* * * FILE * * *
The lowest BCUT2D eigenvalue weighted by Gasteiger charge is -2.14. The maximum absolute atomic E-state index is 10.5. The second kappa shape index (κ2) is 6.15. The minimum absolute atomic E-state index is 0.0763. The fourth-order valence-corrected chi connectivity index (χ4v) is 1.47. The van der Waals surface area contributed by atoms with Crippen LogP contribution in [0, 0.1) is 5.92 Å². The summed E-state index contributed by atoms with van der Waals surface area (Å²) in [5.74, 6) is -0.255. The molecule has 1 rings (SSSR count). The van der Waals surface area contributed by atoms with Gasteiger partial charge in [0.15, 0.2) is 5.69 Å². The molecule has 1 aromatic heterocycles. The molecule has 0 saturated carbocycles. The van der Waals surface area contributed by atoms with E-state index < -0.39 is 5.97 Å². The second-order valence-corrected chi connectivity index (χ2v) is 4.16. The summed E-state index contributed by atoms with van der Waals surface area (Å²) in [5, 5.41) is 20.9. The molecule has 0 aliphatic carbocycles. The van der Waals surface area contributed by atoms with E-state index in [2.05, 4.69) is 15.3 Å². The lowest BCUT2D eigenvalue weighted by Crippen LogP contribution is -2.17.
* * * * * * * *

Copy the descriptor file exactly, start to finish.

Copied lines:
The lowest BCUT2D eigenvalue weighted by Gasteiger charge is -2.14. The maximum absolute atomic E-state index is 10.5. The second kappa shape index (κ2) is 6.15. The minimum absolute atomic E-state index is 0.0763. The fourth-order valence-corrected chi connectivity index (χ4v) is 1.47. The van der Waals surface area contributed by atoms with Crippen LogP contribution in [0, 0.1) is 5.92 Å². The summed E-state index contributed by atoms with van der Waals surface area (Å²) in [5.74, 6) is -0.255. The molecule has 1 rings (SSSR count). The van der Waals surface area contributed by atoms with Gasteiger partial charge in [0.15, 0.2) is 5.69 Å². The molecule has 1 aromatic heterocycles. The molecule has 0 saturated carbocycles. The van der Waals surface area contributed by atoms with E-state index < -0.39 is 5.97 Å². The second-order valence-corrected chi connectivity index (χ2v) is 4.16. The summed E-state index contributed by atoms with van der Waals surface area (Å²) in [5, 5.41) is 20.9. The molecule has 0 aliphatic carbocycles. The van der Waals surface area contributed by atoms with E-state index in [2.05, 4.69) is 15.3 Å². The lowest BCUT2D eigenvalue weighted by Crippen LogP contribution is -2.17.